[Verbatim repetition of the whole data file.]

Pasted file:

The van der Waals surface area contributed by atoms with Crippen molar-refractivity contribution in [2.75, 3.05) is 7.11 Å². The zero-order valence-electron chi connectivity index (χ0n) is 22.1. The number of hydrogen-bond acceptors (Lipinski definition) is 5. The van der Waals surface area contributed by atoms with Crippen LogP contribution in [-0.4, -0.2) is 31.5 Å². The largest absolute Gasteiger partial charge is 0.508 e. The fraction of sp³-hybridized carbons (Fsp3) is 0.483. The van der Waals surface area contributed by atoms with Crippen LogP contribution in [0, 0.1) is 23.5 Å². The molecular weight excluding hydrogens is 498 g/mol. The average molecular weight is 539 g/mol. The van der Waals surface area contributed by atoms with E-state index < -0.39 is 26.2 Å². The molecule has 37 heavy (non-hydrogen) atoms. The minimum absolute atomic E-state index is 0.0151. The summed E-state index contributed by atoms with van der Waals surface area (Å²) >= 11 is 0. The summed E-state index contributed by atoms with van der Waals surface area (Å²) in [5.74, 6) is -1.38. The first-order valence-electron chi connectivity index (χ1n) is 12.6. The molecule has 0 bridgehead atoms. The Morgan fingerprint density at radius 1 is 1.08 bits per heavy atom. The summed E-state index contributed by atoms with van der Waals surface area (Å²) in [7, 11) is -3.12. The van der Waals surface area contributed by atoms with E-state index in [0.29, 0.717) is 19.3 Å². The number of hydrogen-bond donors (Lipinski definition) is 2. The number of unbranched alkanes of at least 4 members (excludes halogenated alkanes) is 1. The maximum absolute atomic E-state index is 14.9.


The van der Waals surface area contributed by atoms with Crippen molar-refractivity contribution in [2.75, 3.05) is 7.11 Å². The zero-order valence-electron chi connectivity index (χ0n) is 22.1. The number of hydrogen-bond acceptors (Lipinski definition) is 5. The van der Waals surface area contributed by atoms with Crippen LogP contribution in [-0.4, -0.2) is 31.5 Å². The largest absolute Gasteiger partial charge is 0.508 e. The fraction of sp³-hybridized carbons (Fsp3) is 0.483. The van der Waals surface area contributed by atoms with Crippen LogP contribution in [0, 0.1) is 23.5 Å². The molecular weight excluding hydrogens is 498 g/mol. The average molecular weight is 539 g/mol. The van der Waals surface area contributed by atoms with E-state index < -0.39 is 26.2 Å². The molecule has 37 heavy (non-hydrogen) atoms. The minimum absolute atomic E-state index is 0.0151. The summed E-state index contributed by atoms with van der Waals surface area (Å²) >= 11 is 0. The summed E-state index contributed by atoms with van der Waals surface area (Å²) in [5.74, 6) is -1.38. The first-order valence-electron chi connectivity index (χ1n) is 12.6. The molecule has 0 bridgehead atoms. The Morgan fingerprint density at radius 1 is 1.08 bits per heavy atom. The summed E-state index contributed by atoms with van der Waals surface area (Å²) in [7, 11) is -3.12. The van der Waals surface area contributed by atoms with E-state index in [0.29, 0.717) is 19.3 Å². The number of hydrogen-bond donors (Lipinski definition) is 2. The number of unbranched alkanes of at least 4 members (excludes halogenated alkanes) is 1. The maximum absolute atomic E-state index is 14.9.